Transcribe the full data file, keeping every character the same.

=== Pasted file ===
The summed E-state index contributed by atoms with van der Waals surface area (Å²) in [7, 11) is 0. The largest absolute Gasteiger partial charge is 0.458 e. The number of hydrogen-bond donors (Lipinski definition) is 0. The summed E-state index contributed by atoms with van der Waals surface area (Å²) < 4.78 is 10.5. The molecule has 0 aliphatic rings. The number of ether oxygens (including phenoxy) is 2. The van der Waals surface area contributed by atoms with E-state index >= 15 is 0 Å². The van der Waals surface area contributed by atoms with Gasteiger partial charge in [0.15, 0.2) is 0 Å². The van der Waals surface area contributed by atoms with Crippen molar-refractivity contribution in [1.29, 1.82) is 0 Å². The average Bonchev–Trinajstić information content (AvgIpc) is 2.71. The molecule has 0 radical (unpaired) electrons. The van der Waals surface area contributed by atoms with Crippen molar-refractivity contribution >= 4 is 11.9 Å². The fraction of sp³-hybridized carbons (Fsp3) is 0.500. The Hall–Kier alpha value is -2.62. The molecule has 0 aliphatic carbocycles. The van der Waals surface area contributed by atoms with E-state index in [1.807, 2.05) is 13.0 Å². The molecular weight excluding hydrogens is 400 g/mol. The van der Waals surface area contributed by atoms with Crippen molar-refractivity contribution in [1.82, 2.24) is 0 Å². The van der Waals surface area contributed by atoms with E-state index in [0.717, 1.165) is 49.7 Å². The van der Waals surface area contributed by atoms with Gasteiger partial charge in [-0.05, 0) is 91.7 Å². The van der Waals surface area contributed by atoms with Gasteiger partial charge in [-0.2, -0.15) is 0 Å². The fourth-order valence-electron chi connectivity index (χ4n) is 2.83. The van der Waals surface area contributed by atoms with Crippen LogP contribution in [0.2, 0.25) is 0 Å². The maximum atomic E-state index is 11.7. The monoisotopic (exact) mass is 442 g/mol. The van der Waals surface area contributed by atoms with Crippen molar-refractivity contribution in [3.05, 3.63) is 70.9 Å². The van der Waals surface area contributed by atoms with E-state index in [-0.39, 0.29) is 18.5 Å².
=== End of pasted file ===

The summed E-state index contributed by atoms with van der Waals surface area (Å²) in [7, 11) is 0. The largest absolute Gasteiger partial charge is 0.458 e. The number of hydrogen-bond donors (Lipinski definition) is 0. The summed E-state index contributed by atoms with van der Waals surface area (Å²) < 4.78 is 10.5. The molecule has 0 aliphatic rings. The number of ether oxygens (including phenoxy) is 2. The van der Waals surface area contributed by atoms with E-state index >= 15 is 0 Å². The van der Waals surface area contributed by atoms with Gasteiger partial charge in [0.15, 0.2) is 0 Å². The van der Waals surface area contributed by atoms with Crippen molar-refractivity contribution in [1.29, 1.82) is 0 Å². The average Bonchev–Trinajstić information content (AvgIpc) is 2.71. The molecule has 0 radical (unpaired) electrons. The van der Waals surface area contributed by atoms with Crippen molar-refractivity contribution >= 4 is 11.9 Å². The fraction of sp³-hybridized carbons (Fsp3) is 0.500. The Hall–Kier alpha value is -2.62. The molecule has 0 aliphatic carbocycles. The van der Waals surface area contributed by atoms with E-state index in [1.807, 2.05) is 13.0 Å². The molecular weight excluding hydrogens is 400 g/mol. The van der Waals surface area contributed by atoms with Crippen molar-refractivity contribution in [1.82, 2.24) is 0 Å². The van der Waals surface area contributed by atoms with E-state index in [0.717, 1.165) is 49.7 Å². The van der Waals surface area contributed by atoms with Gasteiger partial charge in [-0.05, 0) is 91.7 Å². The van der Waals surface area contributed by atoms with Gasteiger partial charge in [-0.2, -0.15) is 0 Å². The fourth-order valence-electron chi connectivity index (χ4n) is 2.83. The van der Waals surface area contributed by atoms with Crippen LogP contribution in [0.2, 0.25) is 0 Å². The maximum atomic E-state index is 11.7. The monoisotopic (exact) mass is 442 g/mol. The van der Waals surface area contributed by atoms with Crippen molar-refractivity contribution in [3.05, 3.63) is 70.9 Å². The van der Waals surface area contributed by atoms with E-state index in [-0.39, 0.29) is 18.5 Å².